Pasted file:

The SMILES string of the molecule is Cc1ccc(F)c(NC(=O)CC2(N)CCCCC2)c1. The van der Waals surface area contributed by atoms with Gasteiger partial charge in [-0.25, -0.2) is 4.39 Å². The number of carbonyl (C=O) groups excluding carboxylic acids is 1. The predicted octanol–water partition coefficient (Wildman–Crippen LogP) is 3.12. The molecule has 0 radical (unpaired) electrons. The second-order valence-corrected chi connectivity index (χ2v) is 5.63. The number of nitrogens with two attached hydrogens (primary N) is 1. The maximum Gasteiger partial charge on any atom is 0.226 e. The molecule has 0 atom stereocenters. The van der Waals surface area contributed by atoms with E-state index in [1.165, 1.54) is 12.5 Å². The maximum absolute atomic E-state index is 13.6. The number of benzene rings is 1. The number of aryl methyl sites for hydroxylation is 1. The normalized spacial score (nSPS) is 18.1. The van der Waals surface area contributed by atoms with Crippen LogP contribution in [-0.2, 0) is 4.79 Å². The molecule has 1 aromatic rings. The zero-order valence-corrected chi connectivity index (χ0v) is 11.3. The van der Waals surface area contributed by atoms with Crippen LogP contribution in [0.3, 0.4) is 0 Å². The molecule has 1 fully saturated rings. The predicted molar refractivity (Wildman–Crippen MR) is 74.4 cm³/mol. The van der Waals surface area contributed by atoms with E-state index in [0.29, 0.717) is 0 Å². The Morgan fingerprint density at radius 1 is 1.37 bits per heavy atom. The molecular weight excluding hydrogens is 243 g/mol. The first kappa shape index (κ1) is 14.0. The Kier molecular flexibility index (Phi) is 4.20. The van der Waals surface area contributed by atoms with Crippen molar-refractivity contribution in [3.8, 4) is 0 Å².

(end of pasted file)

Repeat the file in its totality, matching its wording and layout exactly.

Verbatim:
The SMILES string of the molecule is Cc1ccc(F)c(NC(=O)CC2(N)CCCCC2)c1. The van der Waals surface area contributed by atoms with Gasteiger partial charge in [-0.25, -0.2) is 4.39 Å². The number of carbonyl (C=O) groups excluding carboxylic acids is 1. The predicted octanol–water partition coefficient (Wildman–Crippen LogP) is 3.12. The molecule has 0 radical (unpaired) electrons. The second-order valence-corrected chi connectivity index (χ2v) is 5.63. The number of nitrogens with two attached hydrogens (primary N) is 1. The maximum Gasteiger partial charge on any atom is 0.226 e. The molecule has 0 atom stereocenters. The van der Waals surface area contributed by atoms with E-state index in [1.165, 1.54) is 12.5 Å². The maximum absolute atomic E-state index is 13.6. The number of benzene rings is 1. The number of aryl methyl sites for hydroxylation is 1. The normalized spacial score (nSPS) is 18.1. The van der Waals surface area contributed by atoms with Crippen LogP contribution in [-0.2, 0) is 4.79 Å². The molecule has 1 aromatic rings. The zero-order valence-corrected chi connectivity index (χ0v) is 11.3. The van der Waals surface area contributed by atoms with Crippen LogP contribution in [0.3, 0.4) is 0 Å². The molecule has 1 fully saturated rings. The predicted molar refractivity (Wildman–Crippen MR) is 74.4 cm³/mol. The van der Waals surface area contributed by atoms with E-state index in [0.29, 0.717) is 0 Å². The Morgan fingerprint density at radius 1 is 1.37 bits per heavy atom. The molecular weight excluding hydrogens is 243 g/mol. The first kappa shape index (κ1) is 14.0. The Kier molecular flexibility index (Phi) is 4.20. The van der Waals surface area contributed by atoms with Crippen molar-refractivity contribution in [3.8, 4) is 0 Å².